I just finished listning to the 3-part Working on an Airplane podcast, and must say I pretty strongly disagree with this podcast's message! Usually MT/CT has great stuff, but listening to this episode was frustrating enough I just had to sign up to the forum here to vent about it:
The main complaints:
1. The show hosts are extremly judgemental of anyone who's on an airpplane for a business trip, but isn't working. There are a number of legitimate reasons why someone may not be working on a flight:
- They may have just transferred from a long-haul international flight, been awake for 20+ hours and be extremely jet-lagged.
- They may experience motion sickness in flights and not be able to read/write whilst on planes.
- Their company may have a policy that you're not allowed to work on a flight, due to confidentiality concerns.
- Any of the dozenes of reasons given in the show for why wokring on an airplane is suboptimal may apply to them, and they may prefer to work in the evening at the hotel or at other times, rather than in the cramped conditions of an airplane seat that are unsuitable for most kinds of work.
It was pretty clear that the show hosts thought that anyone they see on a plane who's not working had "better be" retired or on vacation. Really a very inconsiderate way to be thinking about other people.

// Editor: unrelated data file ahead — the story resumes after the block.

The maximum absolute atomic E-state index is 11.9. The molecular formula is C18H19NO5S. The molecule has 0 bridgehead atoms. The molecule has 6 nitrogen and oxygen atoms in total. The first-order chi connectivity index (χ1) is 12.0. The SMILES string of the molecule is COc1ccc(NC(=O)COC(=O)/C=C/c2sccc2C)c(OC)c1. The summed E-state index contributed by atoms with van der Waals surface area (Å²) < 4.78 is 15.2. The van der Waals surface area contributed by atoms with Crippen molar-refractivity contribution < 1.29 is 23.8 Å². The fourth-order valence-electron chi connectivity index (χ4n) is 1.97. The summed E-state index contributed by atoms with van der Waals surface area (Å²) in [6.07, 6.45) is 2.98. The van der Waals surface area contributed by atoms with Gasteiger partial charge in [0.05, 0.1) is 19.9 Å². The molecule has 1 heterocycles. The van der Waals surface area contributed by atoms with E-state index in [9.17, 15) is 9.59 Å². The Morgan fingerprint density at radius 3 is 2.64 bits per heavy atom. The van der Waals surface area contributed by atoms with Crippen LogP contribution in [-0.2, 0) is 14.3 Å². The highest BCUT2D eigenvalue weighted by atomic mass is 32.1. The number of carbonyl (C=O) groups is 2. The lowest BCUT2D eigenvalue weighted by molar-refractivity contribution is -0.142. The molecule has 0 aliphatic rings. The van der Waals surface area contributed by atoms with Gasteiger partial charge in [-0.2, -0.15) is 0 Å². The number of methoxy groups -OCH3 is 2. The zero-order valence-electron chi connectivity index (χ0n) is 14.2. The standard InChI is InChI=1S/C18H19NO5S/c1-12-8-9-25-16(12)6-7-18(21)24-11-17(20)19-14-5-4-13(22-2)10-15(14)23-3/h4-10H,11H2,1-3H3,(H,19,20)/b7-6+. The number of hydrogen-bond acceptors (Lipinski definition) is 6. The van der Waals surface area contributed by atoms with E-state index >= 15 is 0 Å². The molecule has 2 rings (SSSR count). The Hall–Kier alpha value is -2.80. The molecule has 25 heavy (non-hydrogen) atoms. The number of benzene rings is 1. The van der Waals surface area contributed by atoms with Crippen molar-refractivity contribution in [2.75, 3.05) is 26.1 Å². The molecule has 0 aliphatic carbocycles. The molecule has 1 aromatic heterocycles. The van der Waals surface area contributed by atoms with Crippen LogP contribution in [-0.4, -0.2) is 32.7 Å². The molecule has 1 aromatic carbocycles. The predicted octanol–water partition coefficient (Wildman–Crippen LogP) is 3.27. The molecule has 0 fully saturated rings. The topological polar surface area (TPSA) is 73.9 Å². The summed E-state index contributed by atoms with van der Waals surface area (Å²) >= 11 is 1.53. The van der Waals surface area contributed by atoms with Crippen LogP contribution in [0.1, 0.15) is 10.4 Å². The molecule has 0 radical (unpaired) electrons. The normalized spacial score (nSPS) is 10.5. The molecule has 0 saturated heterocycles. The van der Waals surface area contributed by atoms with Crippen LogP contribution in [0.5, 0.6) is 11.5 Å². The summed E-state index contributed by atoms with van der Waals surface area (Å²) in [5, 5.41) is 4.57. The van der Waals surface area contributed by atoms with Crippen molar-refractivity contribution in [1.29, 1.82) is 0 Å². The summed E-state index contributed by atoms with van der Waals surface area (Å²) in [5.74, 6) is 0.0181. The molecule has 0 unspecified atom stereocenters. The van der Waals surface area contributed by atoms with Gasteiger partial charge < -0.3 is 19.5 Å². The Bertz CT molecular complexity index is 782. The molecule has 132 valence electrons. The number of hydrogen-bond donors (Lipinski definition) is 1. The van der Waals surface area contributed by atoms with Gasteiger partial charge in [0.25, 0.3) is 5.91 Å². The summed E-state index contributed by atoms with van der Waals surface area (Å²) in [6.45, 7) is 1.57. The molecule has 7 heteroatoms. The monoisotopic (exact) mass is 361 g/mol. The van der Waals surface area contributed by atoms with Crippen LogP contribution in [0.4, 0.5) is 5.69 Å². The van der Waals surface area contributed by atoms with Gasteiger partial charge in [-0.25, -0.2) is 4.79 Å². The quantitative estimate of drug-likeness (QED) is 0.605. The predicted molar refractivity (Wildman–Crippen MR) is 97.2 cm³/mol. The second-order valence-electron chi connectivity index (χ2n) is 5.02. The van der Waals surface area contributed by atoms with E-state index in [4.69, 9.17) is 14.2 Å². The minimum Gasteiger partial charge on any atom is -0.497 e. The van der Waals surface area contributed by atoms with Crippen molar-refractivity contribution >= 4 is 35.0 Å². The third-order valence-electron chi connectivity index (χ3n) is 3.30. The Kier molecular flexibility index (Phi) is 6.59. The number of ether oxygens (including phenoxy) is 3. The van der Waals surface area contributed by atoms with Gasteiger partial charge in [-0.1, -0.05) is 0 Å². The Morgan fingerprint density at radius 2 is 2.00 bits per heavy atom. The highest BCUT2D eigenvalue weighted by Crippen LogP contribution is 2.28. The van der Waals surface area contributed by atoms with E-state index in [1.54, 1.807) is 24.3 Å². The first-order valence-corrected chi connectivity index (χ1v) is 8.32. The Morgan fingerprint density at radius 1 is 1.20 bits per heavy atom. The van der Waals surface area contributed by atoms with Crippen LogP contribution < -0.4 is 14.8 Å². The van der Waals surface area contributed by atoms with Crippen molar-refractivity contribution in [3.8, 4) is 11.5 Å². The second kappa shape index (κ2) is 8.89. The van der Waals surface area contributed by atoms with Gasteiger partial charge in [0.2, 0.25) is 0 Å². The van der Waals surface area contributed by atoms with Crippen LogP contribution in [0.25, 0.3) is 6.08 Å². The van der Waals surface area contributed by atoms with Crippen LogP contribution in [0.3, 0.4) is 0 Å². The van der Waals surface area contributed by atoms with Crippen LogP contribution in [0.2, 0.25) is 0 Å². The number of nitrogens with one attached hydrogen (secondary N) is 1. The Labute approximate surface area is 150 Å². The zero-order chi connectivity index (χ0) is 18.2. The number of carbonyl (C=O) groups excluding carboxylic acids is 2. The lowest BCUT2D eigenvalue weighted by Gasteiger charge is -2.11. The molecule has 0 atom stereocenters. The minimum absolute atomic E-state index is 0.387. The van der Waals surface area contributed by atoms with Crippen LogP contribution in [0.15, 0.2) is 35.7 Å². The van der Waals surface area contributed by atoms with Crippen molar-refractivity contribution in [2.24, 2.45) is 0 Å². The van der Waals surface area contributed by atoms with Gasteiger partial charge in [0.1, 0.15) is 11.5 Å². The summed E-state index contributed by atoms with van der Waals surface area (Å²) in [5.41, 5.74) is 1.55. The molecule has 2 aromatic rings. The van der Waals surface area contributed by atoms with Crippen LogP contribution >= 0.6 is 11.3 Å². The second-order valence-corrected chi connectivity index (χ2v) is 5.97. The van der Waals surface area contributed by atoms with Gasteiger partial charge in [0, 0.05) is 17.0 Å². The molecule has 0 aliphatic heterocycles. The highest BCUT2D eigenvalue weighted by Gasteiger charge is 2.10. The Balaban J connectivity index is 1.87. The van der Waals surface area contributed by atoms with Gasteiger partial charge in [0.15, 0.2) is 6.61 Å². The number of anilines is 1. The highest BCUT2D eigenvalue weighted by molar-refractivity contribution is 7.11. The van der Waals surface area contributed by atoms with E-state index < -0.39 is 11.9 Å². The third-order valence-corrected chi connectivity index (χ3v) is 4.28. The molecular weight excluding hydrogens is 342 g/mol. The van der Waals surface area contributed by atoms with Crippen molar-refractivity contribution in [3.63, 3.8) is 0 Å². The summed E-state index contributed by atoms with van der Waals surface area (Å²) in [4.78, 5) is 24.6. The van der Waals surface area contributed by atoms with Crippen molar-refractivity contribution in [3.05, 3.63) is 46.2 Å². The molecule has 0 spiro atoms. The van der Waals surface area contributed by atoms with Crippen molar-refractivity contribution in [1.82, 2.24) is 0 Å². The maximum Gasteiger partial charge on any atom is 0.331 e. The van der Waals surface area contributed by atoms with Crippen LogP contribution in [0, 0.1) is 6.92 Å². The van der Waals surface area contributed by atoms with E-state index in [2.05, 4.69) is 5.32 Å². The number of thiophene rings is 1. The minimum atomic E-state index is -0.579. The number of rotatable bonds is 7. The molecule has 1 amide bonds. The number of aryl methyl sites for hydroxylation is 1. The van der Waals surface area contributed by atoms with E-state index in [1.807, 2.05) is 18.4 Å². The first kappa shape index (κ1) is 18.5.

2. Mentioned in the list above, but to go into more detail on one in particular: I've had multiple employers who have had an explicit policy disallowing work on airplanes. The show says not to look at any confidential materials on the flight, but in many organizations, all buisnes data is consiered confidiential by default. This includes employee names, customer names, any projects you're working on, diagrams, software, unannounced products, etc. etc. For a lot of job roles, there's vanishingly little work you're expected to do that isn't considered confidential.
3. The show hosts seem to have the view that all employment entails a fixed number of hours as the baseline expectation for the job. They said if you have a 3-hour flight during business hours and you don't work on it, your obligation is to "make up" those 3 hours on your own time.
This is not how salaried employment works! In every job I've had, I've (thankfully) been evaluated on my overal output and effectiveness, not the number of hours I put in. Some weeks I work 30 hours, other weeks I work 50 hours, based on the business's needs at the time -- what matters is my / my team's deliverables for the business. Someone who works more efficiently and whose employer is satisfied with their performance doesn't have an obligation to work extra hours just because it's possible to do so. This kind of petty accounting is what creates a workforce that's more interested in keeping up appearances and "looking busy" rather than actually focusing on what's most valuable. Taking breaks and going in mentally refreshed to a series of meetings at head-office or at a conference may, for some people and in some circumstances, make their overall week more valuable for the company. If watching a movie on your flight rather than trying to cram your head with contact lists gets you in a better frame of mind to represent the company at the conference for the next few days, what on earth is wrong with that?
Did anyone else have impressions or feedback on this podcast? Agree or disagree with my comments here? Thanks, and happy travels!